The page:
Whenever someone is referring to DW or DH, they’re referring to their significant other. DW stands for Dear Wife and DH for Dear Husband. We could also use DD for the Dear Dogs that travel with many of us.
This may seem like odd acronyms to include on an RV terminology list but you’d be surprised how often they come up. You’ll see them in RV forums, social media posts, and sometimes even mixed into spoken conversation.
Fiver (5er or 5th)
A fiver refers to a fifth-wheel trailer which is a trailer that hooks into the bed of a truck as opposed to the back hitch of a tow vehicle. They tend to be bigger than a standard travel trailer.
You may want to refer to Meet the RVs: The Towables for even more clarification.
Flat towing is towing a vehicle behind your RV with all four wheels of the towed/toad/dinghy vehicle on the ground. Flat-towing does not involve the use of a dolly or trailer and is our preferred way to tow. However, not all vehicles can be flat-towed.
Fresh Water Capacity
The amount of drinkable water an RV fresh water tank can hold.
A campsite that offers a water supply, sewer/septic, and electricity.
People who live in their RV year round.
Galley is another term referring to the kitchen of an RV.
GAWR (Gross Axle Weight Rating)
This is the total allowable weight on each individual axle which includes the weight of tires, wheels, brakes, and the axle itself.
GCWR (Gross Combination Weight Rating)
This is the total allowable weight of the tow vehicle and trailer (or motorhome and toad) and all cargo in each, hitching fluids, and occupants.
Your RV gray tank is an RV holding tank into which your sinks and indoor shower drain. Depending on the configuration of your RV, it may have one or more gray tanks to capture and store gray water.
Gray Water Capacity
The amount of used water from the kitchen sink, bathroom sink, and shower that a gray water tank can hold.
GVWR (Gross Vehicle Weight Rating)
The maximum RV weight limit includes the vehicle’s chassis, body, engine, fluids, fuel, accessories, passengers, and contents.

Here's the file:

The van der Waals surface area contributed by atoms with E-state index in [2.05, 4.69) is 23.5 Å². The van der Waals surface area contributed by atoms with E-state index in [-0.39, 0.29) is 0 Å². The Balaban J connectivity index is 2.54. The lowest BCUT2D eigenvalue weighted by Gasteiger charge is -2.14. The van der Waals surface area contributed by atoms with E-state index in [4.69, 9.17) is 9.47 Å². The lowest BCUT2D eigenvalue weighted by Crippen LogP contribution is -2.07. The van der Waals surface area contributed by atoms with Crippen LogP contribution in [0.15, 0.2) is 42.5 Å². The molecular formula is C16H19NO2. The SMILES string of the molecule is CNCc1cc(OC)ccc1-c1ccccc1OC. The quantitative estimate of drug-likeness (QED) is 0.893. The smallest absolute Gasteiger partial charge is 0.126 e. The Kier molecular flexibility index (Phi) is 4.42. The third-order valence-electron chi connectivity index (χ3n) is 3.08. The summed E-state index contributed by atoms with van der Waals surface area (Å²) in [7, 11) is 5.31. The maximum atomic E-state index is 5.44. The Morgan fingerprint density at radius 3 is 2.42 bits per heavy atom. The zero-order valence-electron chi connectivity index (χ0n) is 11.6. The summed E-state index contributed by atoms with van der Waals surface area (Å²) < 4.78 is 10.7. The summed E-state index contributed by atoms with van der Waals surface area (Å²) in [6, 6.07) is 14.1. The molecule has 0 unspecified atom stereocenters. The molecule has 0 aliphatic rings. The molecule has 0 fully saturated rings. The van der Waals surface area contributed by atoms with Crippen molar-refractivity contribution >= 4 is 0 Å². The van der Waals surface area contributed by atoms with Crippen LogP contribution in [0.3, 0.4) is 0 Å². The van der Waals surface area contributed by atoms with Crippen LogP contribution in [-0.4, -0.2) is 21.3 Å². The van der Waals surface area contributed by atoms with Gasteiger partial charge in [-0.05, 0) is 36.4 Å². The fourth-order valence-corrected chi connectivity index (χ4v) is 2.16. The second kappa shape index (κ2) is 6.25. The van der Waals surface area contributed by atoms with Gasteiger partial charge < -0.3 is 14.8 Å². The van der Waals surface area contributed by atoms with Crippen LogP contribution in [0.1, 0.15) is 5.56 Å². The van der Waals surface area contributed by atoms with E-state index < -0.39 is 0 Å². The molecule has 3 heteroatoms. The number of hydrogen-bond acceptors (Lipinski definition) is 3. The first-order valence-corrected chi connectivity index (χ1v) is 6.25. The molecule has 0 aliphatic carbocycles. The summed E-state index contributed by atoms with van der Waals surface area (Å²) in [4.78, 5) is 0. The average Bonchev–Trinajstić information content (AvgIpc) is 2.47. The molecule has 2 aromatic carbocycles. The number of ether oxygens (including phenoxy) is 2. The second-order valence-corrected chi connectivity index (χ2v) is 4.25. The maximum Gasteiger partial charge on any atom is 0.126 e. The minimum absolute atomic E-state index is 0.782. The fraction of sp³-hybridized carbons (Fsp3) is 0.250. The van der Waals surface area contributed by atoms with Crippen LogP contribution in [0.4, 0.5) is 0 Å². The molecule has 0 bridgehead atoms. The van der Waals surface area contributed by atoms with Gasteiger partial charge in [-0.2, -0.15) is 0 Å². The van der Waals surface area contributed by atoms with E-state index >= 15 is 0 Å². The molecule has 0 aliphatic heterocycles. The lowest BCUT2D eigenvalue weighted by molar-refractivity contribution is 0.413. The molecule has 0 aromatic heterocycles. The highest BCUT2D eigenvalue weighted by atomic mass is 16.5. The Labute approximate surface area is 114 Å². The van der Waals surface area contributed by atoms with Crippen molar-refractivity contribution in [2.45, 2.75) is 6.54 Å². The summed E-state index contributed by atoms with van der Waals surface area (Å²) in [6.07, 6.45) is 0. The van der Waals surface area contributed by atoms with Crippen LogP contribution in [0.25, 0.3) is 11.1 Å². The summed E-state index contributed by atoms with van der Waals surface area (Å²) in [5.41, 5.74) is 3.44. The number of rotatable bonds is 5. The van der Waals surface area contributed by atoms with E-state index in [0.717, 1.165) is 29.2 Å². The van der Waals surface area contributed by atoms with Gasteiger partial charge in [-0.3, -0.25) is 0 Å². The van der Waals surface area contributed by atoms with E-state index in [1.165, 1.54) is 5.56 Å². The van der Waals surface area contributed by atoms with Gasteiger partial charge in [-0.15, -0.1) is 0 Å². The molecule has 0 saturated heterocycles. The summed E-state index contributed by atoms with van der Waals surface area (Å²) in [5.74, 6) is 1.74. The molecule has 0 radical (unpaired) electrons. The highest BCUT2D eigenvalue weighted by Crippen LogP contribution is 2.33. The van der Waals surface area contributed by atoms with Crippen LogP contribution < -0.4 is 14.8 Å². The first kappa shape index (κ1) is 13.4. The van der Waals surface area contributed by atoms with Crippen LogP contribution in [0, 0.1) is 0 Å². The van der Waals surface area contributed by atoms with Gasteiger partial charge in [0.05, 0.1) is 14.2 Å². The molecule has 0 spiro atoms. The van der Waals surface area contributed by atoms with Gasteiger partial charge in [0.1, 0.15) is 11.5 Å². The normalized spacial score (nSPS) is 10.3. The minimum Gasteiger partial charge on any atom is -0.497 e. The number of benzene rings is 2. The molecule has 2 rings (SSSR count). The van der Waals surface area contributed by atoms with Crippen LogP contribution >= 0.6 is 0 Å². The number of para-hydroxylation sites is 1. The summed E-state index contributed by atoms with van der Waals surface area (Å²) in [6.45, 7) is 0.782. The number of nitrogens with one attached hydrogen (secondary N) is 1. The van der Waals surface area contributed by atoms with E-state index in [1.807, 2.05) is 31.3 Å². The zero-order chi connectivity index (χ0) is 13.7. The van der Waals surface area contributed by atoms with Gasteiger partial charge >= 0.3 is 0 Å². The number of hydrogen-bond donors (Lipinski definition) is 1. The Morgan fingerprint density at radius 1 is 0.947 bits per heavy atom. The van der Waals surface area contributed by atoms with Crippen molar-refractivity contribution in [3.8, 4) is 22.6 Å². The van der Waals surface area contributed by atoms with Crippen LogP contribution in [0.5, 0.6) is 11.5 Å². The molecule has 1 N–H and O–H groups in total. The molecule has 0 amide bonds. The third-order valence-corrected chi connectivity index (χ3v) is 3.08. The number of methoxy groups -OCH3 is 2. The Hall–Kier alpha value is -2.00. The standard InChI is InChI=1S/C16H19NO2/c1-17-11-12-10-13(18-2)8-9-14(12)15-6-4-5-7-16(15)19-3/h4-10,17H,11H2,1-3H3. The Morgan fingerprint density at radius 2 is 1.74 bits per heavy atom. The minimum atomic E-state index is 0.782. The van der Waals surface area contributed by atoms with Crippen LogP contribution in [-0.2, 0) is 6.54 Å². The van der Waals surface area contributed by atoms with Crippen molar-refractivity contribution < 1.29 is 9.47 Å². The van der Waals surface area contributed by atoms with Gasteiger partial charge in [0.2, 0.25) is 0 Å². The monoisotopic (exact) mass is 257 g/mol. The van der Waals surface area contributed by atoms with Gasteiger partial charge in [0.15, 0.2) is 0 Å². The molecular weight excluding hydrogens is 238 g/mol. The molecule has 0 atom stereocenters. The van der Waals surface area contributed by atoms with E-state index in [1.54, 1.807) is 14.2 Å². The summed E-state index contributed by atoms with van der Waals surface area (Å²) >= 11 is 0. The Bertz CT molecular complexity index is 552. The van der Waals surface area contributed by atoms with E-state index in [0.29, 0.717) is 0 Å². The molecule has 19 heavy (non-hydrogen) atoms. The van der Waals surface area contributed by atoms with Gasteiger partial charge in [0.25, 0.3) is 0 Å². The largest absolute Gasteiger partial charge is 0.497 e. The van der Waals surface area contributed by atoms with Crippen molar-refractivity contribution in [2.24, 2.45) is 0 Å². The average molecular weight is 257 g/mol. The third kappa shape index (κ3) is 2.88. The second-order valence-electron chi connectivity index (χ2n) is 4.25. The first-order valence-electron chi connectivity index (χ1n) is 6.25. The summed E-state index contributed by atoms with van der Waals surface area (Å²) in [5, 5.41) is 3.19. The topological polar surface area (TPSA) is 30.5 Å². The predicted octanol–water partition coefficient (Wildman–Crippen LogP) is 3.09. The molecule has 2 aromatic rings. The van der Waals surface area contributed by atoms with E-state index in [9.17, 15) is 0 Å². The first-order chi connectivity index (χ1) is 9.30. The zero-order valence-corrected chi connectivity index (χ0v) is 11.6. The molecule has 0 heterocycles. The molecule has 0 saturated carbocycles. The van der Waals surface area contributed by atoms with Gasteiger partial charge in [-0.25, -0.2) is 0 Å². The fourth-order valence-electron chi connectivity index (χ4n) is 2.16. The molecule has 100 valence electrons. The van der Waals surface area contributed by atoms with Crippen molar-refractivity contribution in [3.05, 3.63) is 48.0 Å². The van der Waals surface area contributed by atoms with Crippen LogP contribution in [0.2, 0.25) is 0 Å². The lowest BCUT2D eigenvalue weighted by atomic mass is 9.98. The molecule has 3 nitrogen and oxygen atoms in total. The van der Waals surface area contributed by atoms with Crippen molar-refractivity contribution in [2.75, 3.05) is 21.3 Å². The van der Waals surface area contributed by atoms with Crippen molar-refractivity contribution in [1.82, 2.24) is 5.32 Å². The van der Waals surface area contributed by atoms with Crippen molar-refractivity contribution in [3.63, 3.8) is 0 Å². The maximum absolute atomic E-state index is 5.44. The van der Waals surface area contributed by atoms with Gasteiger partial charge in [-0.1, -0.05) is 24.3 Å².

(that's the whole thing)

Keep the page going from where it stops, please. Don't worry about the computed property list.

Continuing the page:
The towing capacity of the receiver hitch.
Refers to the fresh water, gray water, and black water tanks.
When you put a sweet word next to a rustic one, you wonder what in the world it could mean. In this case, honey is meant as a euphemism for the dirty work that this wagon does. A honey wagon is a truck or trailer with a large liquid-holding tank that comes around to pump out RV waste tanks. They make regular stops at campgrounds, truck stops, and, of course, RV dump stations.
The engine brake is used on some diesel vehicles.
MH is simply an abbreviation for motorhome. Sometimes people use motorhome as an all-encompassing term for RVs but experienced RVers know better. A motorhome specifically refers to RVs with a built-in cab and engine unlike travel trailers requiring a tow vehicle.
Read Meet the RVs: Find the Right RV Class for Your Travel Style to learn more on the difference between motorhomes and RV trailers.
Moochdocking is similar to boondocking but it’s not exactly self-contained since you mooch off your family and friends to do it. Simply put, moochdocking is when you park at a friend or family member’s house.
Sometimes, you’re not mooching anything more than a parking space. Other times, you may be mooching water and power. It’s worth mentioning that moochdock etiquette includes offering to pay for the utilities you use or at least buy them dinner.
A Navy shower is when you turn the water off between wetting and rinsing. It certainly conserves hot water but it leaves you cold in between rinses and isn’t nearly as enjoyable as regular showers.
NF (National Forest)
Though not seen as frequently as NP (see below), the letters NF pop up often. They’re an abbreviation for national forest and often follow the name of a particular national forest such as Pisgah NF or Sequoia NF.
NFS (National Forest System)
No, techies, this does not refer to a Network File System! In the camping world, this refers to the National Forest System. The NFS manages public lands in the form of national forests and grasslands. To add even more letters, this system is administered by the USFS (US Forest Service).